Just a tiny shoal of fried whitebait tossed with house-grown Sichuan pepper, crisped garlic and coriander – snack prelude to another fascinating Moorcock at Norland lunch. In three months it will be no more, taking with it not only one of the UK’s great food experiences but also a rarely equalled adventurous drinks offering.
On this occasion it is the latter that has lured us to the squally hilltop above Sowerby Bridge. I’ve spent the weekend engrossed in Aaron Ayscough’s The World of Natural Wine (Artisan, £31.99), thus impressionable me can’t resist the prospect of tasting a clutch of minimal intervention reds and whites from France’s Jura and Savoie regions. They don’t disappoint.
Surprisingly Les Dolomies, profiled at length in Wink Lorch’s definitive Jura Wine (Wine Travel Media, £25pb), doesn’t get a mention in the comprehensive, France-centric new book from Not Drinking Poison blogger Ayscough. But then my beloved Jura is a maverick stronghold of natural wine and 15 pages only scratches the surface.
Savoie and neighbouring Bugey are more under the radar, but Domaine Partagé does get a glowing mention as one of five individual profiles. The author, a US expat, is based in Beaujolais, the crucible of the natural wine movement thanks to certain key figures over the past four decades. He traces that timeline in depth, exhaustively explaining what make this alternative ethos superior to mainstream ‘manipulative’ winemaking. It certainly opened my eyes to the myriad dodgy practices employed in commercial production.
What you get is over 400 pages of (copiously illustrated) polemic. Ayscough pulls no punches in naming and shaming one-time natural crusaders, who have deviated from the true path. Sulfites anyone? The rest of Europe gets only a cursory over-view at the end, but that doesn’t detract from the most comprehensive exploration of a millennial phenomenon. Still the proof is in the pudding… or rather the glass. So back to the Moorcock, where any trepidation about haziness, excess brett and funk, vinegary volatile acidity, nail polish remover stinks or the dreaded ‘mouse breath are dispelled as quickly as the whitebait are despatched.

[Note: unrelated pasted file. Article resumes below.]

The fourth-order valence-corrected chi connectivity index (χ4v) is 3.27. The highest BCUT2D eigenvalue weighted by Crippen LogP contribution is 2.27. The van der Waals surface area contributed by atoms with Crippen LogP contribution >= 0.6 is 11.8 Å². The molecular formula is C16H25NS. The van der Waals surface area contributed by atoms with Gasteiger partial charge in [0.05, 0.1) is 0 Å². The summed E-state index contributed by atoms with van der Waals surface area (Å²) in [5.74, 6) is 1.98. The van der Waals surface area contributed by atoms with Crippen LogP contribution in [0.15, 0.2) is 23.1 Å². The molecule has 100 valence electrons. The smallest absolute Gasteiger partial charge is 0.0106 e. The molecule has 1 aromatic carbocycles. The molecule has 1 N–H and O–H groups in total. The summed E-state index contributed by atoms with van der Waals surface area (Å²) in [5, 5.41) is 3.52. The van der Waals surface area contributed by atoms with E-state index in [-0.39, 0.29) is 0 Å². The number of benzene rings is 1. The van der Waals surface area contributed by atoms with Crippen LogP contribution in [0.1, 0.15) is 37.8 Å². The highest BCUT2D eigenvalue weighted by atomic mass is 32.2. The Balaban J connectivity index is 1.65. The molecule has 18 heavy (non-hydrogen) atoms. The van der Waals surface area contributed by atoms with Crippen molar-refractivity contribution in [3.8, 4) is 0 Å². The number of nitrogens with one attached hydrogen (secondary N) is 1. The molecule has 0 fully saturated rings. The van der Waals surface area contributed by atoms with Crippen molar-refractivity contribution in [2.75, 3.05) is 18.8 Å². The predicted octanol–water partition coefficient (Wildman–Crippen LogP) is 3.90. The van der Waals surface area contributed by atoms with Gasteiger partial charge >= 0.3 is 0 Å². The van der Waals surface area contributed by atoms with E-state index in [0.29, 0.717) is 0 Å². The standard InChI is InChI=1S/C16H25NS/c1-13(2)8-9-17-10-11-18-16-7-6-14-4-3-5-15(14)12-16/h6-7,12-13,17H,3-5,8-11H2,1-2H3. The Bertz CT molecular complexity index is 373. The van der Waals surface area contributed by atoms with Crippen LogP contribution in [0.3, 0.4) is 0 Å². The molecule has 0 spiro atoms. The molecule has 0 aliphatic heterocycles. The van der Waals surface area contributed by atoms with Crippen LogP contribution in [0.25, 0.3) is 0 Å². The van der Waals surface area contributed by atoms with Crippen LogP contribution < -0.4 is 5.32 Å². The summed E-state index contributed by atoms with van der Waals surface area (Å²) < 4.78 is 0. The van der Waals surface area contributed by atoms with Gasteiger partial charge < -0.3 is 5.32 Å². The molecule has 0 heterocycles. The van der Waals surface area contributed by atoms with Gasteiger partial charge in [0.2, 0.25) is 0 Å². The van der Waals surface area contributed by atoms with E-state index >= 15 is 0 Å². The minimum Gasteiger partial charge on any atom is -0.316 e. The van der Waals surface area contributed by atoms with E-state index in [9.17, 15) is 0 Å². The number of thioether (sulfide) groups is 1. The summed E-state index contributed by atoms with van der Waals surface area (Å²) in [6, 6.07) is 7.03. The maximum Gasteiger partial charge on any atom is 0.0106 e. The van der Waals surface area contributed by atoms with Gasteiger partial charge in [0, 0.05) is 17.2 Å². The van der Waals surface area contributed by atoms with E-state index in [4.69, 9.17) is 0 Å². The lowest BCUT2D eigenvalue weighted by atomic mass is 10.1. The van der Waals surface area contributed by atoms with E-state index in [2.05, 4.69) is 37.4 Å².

The four wines (above) we taste are exemplary. Yet each is no comfort blanket. Purity of fruit dominates with a certain attractive wildness. There’s acidity aplenty in the two whites that copes with the whitebait spice and later both the house nduja with roast Jerusalem artichokes and a smoked mackerel tartare. Both the Premice from Les Dolomies and Domaine Partagé’s Cricri were available by the glass at £8 all weekend.
The first uses the characteristic Jura grape, Savagnin, which here is hand harvested, whole bunch pressed and fermented in large tanks, taking advantage of wild yeasts. Terroir in abundance – Les Dolomies is named after the local salty, magnesium-rich limestone rock. Apricot, gooseberries and a white pepper tingle on the tongue.
The Cricri is quite a contrast, almondy, preserved lemony with a decidedly creamy aftertaste that I love. Tech stuff: direct press of whole cluster Jacquere grapes fermented and aged in fibreglass eggs.
Both reds, at £12.50, are equally contrasting. Le Dolomie’s Bordel C’est Bon is from the Trousseau grape and translates loosely as ‘God that’s good!’. Grapes, de-stalked by hand, are fermented in stainless steel before being given 10 months’ élevage in old Burgundy barrels. For Jura it’s quite a substantial red, definitely damson and smoke on the nose, and a plummy roundness to the palate.
Bibi from Domaine Partagé was served chilled, appropriate for a lighter carbonic macreation blend of Gamay and Savoie speciality Mondeuse that reeks of cherries and violets. Thanks to Moorcock co-founder and sommelier Aimee Tufford for the tip-off about lingering liquorice notes.
Partagé’s World of Natural Wine profile adds a human dimension. Vigneron Gilles Berlioz is “a fanatic for vineyard work with immense sideburns and a permanent suntan.” In 2016 he and his wife Christine (who work their land with a horse) “took the curious step of changing the name of their estate to Domaine Partagé (‘The Shared Estate’) to honour the co-operative input of all their employees and interns.”
Apologies then if I’ve given the impression of a rather earnest gospel to the converted. There are lots of diversions along the way from Ayscough. It’s wonderful to discover another Jura producer, Philippe Bornard, is “actually more famous outside the wine scene thanks to his 2012 appearance on L’Amour est dans le Pré (love is in the Field), long-running French dating show featuring farmers.” Just one of many eccentricities that go with the territory.
Some of the author’s analogies are equally quirky. Take Loire producer Patrick Desplats, whose “output since he and Patrick Dervieux parted ways is like that of Andre 3000 since leaving Outkast; slim, indulgent and wildly inconsistent.” Elsewhere one vigneron’s early releases are compared with Cat Power’s – “shrill” – but the later output is as compelling as hers!
Where to buy natural wine in the north…
For the Confidentials website series I have written extensively about the best places to source minimum intervention bottles in the North and explained what constitutes unregulated ‘natural wine’. Follow these links: Manchester Part 1, Manchester Part 2 and Yorkshire. The latter piece profiled the wonderful Kwas in Huddersfield. Alas, it has since folded.